“We want to build a standalone, great pharmaceutical company. The ambition isn’t size, it’s quality and making drugs that really matter.” — Peter Hecht, 2009
About 99 times out of 100, when you ask biotech CEOs what they want to do with a startup, their response will boil down to: It depends. The venture backers may grab a lucrative early buyout offer. The IPO window may be opening or closing. Their lead drug could fail. A licensing deal could happen.
But Peter Hecht’s essential vision for Ironwood has never changed. Seven years after he told me in no uncertain terms what he wanted to achieve—a period which saw the approval of its drug Linzess (linaclotide), its IPO, an acquisition and more—he’s held on to the vision. And he’s still building.
“I’m amazed and pleased with where we’re at,” says Hecht. “But I’m not satisfied, either.”
Peter Hecht, CEO, Ironwood
Their irritable bowel syndrome drug has seen strong, though not Sovaldi-like, growth for Ironwood over the past three years. Ironwood and its partner Allergan recorded USD 454 million in US sales last year. To get there, the sales group has been spending around USD 250 million a year on sales and marketing.
But Ironwood is focused on growing the product portfolio along with product revenue.
There’s a lower, 72 mcg dose of Linzess that’s been pitched to the FDA. A second-gen colonic release product which could provide considerable pain relief is in a Phase IIb study that reads out later this year. Add it all together, and Ironwood sees peak sales from the franchise adding up to USD 2 billion in the US.
Developing that market gave Ironwood some practical experience at thinking how another drug focused on a familiar field could fit in. And when AstraZeneca shopped the gout drug lesinurad (sold as Zurampic) around after failing to get the kind of landmark data it was looking for, Hecht saw a unique opportunity.
AstraZeneca paid USD 1.26 billion to buy Ardea and get its hands on the drug. Ironwood grabbed it for a fraction of that; USD 100 million upfront and USD 165 million in milestones, along with royalties.
“We do think differently about Zurampic,” says Hecht.
At the time that AstraZeneca bought Ardea, he notes, the company was thinking of it as a blockbuster frontline contender. A set of three ambitious Phase III studies, though, disabused AstraZeneca of its hopes of blockbuster potential. And when AstraZeneca CEO Pascal Soriot isn’t happy with a drug—like lesinurad or, say, brodalumab — he looks for someone else to buy it so he can move on to new things.
Hecht says he couldn’t be happier to come in with the winning bid. It’s just a matter of redefining the economics and importance of the drug.
“We always thought of it as a second-line drug,” says the CEO. “We expect this drug to be at least a USD 300 million drug, with much more focused marketing; (costing about) USD 75 million the first year.”
Most gout sufferers can expect to start on allopurinol, an old generic, to lower their uric acid levels. It’s the group of patients who aren’t sufficiently helped who will get the combination of the two, and that’s where Hecht sees a clearly defined opportunity when he launches the drug in the second half.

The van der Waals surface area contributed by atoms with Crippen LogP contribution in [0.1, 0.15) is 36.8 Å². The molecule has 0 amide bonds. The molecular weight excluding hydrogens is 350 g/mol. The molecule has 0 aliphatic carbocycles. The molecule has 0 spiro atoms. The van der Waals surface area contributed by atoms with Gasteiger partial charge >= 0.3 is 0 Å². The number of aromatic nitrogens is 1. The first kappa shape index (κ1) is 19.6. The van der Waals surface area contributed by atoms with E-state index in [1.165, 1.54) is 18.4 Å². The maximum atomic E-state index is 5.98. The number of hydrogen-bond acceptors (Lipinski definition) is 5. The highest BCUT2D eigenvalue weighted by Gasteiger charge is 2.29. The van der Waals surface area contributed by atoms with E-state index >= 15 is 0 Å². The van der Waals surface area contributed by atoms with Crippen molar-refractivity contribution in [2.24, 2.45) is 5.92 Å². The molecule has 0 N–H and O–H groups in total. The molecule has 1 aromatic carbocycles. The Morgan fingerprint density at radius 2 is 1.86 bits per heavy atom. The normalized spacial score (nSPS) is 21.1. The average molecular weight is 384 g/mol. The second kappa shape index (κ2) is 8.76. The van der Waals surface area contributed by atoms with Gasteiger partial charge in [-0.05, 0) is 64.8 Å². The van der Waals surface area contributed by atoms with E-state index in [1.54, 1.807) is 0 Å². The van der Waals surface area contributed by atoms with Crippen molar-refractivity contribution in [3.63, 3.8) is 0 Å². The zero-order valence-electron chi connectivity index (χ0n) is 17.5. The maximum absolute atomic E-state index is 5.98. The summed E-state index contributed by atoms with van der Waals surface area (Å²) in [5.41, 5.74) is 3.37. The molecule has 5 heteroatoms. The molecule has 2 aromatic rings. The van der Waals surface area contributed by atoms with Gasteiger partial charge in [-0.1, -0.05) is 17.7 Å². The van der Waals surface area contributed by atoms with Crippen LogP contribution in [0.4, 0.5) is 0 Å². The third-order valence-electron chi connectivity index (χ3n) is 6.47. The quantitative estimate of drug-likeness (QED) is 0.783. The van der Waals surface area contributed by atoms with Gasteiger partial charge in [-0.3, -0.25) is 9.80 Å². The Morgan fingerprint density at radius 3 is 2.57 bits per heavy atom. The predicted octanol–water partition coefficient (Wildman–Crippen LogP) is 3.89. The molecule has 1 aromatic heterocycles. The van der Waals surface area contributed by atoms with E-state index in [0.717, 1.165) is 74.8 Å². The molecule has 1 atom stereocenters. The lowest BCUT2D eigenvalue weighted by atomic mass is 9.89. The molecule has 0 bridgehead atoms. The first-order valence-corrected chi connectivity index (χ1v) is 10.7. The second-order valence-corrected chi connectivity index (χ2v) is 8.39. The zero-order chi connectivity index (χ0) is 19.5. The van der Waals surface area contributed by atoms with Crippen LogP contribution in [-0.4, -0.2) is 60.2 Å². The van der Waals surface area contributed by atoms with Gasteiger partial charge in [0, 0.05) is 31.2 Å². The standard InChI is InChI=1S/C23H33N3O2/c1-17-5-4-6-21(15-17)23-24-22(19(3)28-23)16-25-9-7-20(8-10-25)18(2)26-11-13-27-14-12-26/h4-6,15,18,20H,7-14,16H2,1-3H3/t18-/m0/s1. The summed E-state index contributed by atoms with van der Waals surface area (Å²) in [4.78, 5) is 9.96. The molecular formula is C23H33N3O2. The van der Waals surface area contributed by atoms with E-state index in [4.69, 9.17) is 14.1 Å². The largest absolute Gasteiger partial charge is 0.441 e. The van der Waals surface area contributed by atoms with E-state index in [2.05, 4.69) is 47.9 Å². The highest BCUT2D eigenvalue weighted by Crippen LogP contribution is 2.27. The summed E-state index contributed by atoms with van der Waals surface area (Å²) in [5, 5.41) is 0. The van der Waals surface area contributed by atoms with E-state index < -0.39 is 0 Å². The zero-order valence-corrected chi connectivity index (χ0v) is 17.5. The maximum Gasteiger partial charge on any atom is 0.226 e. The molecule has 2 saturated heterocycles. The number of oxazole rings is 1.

Uncontrolled gout, he notes, “is a painful call to action.” And a small sales force focused on high prescribers should be able to tap its potential with a reasonable cost of sales.
On the R&D side of the company, you’ll also find sGC coming up the pipeline. Phase Ib data for Ironwood’s soluble guanylate cyclase (sGC) stimulators IW-1701 and IW-1973 are expected to arrive later in the year. And Ironwood will be looking for some positive signs that it’s on the right track for a whole different kind of drug franchise, with implications for blood flow, inflammation and fibrosis.
“That’s a platform were super jazzed about,” says Hecht. A success here would set up multiple Phase II studies.
Ironwood isn’t the first player to approach sGCs. Bayer got it started with an approval for Adempas (riociguat) in 2013. Adempas also underscored the hefty safety issues more recently when it quickly shut down a study for pulmonary hypertension associated with idiopathic interstitial pneumonias, or PH-IIP.
One of the big potential fields for this early-stage work lies in heart failure, a wildly expensive R&D arena usually dominated by the giants like Novartis (which has had its own ups and downs).
“We’re excited to see the science involved,” says Hecht, who won’t have any trouble covering early-stage research. “We will definitely need to partner for the rest of world.”
Whether Ironwood will need help to cover late-stage development in big areas like heart failure, where there’s acute interest in new products, Hecht will wait and see. But some of the initial partnering discussions indicate that there are some intriguing collaborations to pursue.
As part of this expansive partnering effort, Ironwood will be attending BioPharm America™ 2016 this September in Boston.
In the meantime, the CEO remains ready to do more deals like lesinurad, seizing on new products that can quickly start generating revenue with the commercial infrastructure already in place.
“Boy, we’d love to do another deal like lesinurad,” says Hecht, “but it’s hard to find.”
In the meantime, Ironwood is staying true to the fundamentals that got them to this stage.
“We’ve always been about innovating meds that could change peoples lives,” says Hecht.
Some things never change.
Meet innovative biotech companies like Ironwood at BioPharm America™ in September.